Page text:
Using an Unknown Cloud Search Technology to Rival Google

I found a small, relatively unknown company that offered what seems to be a semantic-based search. I’m not sure but a quick glance of their “Solutions” page and their “About Us” section led me to believe that it was the same type of technology acquired by Yahoo when they bought a UK teenager’s company for a couple of million dollars.

Professions that Benefit from the App

 

  • Lawyers
  • Doctors
  • Librarians

 

How Someone Might Further Monetize The App

Well, this is platform is a Service-as-a-software (SaaS) and seems to be fairly complex. If I were feeling rather dangerous, I might make a deal with the company to slice its monthly subscription (or completely get rid of it), partner with a massive number of local professionals who blog (ie real estate agents, insurance agents, pastors or whoever) and make a niche search engine that only focused on content from local professionals.

And since pretty much everywhere is local and professionals are constantly promoting themselves, I feel like this type of niche search would really hit home.

The SaaS company that I’ve been referring to is called enlyton.com .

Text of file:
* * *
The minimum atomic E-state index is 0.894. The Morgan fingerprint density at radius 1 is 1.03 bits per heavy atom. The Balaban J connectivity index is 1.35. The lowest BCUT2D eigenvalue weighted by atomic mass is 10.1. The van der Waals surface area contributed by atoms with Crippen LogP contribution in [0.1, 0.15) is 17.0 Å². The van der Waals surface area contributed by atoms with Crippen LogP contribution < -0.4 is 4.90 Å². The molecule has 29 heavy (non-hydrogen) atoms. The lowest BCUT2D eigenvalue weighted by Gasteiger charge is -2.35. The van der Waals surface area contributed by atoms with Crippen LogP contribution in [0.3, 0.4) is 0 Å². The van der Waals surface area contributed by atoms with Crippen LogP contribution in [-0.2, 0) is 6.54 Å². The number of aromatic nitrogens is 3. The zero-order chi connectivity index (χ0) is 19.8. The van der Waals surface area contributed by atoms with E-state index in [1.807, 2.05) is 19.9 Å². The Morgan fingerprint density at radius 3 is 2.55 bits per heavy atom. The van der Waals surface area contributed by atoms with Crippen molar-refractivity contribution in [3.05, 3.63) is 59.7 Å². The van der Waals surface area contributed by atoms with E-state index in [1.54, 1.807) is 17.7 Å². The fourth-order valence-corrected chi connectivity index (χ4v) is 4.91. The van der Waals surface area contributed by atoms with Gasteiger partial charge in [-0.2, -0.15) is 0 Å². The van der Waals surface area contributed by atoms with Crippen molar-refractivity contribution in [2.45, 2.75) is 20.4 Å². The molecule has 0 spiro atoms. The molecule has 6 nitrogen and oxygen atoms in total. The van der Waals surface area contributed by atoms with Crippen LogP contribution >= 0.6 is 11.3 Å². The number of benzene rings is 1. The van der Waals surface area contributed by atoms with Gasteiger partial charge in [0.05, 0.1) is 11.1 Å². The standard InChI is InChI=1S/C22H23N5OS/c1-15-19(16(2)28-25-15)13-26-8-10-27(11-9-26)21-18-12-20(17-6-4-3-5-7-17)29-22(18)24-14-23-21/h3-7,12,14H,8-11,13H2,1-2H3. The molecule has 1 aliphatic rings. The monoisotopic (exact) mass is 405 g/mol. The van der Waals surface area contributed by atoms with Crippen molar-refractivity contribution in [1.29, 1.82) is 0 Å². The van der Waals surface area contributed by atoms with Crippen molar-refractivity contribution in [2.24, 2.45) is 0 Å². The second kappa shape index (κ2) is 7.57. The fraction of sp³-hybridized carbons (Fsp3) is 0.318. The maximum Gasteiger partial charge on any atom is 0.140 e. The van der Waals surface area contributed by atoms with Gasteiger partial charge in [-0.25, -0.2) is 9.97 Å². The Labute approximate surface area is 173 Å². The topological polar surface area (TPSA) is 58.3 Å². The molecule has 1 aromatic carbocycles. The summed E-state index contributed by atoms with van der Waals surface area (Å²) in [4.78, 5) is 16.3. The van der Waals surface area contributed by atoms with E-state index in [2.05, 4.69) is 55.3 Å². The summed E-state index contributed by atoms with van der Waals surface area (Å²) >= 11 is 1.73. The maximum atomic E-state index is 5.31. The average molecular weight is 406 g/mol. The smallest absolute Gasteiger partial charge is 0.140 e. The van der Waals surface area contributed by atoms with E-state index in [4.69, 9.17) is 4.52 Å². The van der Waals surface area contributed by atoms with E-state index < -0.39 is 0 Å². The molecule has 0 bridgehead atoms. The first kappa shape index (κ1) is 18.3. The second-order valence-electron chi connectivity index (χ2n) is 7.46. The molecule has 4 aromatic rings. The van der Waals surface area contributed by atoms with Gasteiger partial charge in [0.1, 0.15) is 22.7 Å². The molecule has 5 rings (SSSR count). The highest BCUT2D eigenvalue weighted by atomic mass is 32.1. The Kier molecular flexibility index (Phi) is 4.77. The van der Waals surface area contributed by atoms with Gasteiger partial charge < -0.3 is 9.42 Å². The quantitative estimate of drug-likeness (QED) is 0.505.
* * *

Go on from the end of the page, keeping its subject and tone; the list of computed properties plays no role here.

Find the “Next” Beatles Before They Are The Beatles

 

I was blog hopping and I found a special feature within an app that could

 

  • help small music labels find valuable talent
  • let artists find top touring partners
  • fill night clubs with fans (especially good for club promoters)

 

I will name the app later. I just want to elaborate on its use first. After logging into the app via facebook, the layout was simple: a list of artists events with dates and locations of the performance. The performances are automatically listed based on your listed location on facebook. And you can click on the performance link to determine how many people plan to go, might go and have been invited. This is key because you can gauge how popular an artist is.

 

However, I noticed that all the artists they listed were those that I already new. The app even automatically had me tracking (ie following) 24 artists probably based on my facebook favorites. I looked around and noticed that I was on the “recommended” shows tab instead of the “all local shows”.

 

That latter tab is where the gold lies. That tab is filled with a ton of artists that absolutely no one cares about. And that is a very good thing if you are a label looking for new talent who will be receptive to you if you reach out to them. Remember, Scooter Braun found Justin Bieber on Youtube…don’t sleep on these social networks.

 

Anyway, club promoters can find talent and potentially team up with other small labels to promote this upcoming talent. Artists can also look to other upcoming artists via this app and really grab the attention of club promoters and labels and monetize your music. The platform is really a win win for everyone involved.

 

Oh ya, the app is called Bandsintown ; They say they have about 5 million users actively using their platform, so that’s a pretty good sampling size to determine whether an artists is heating up or not.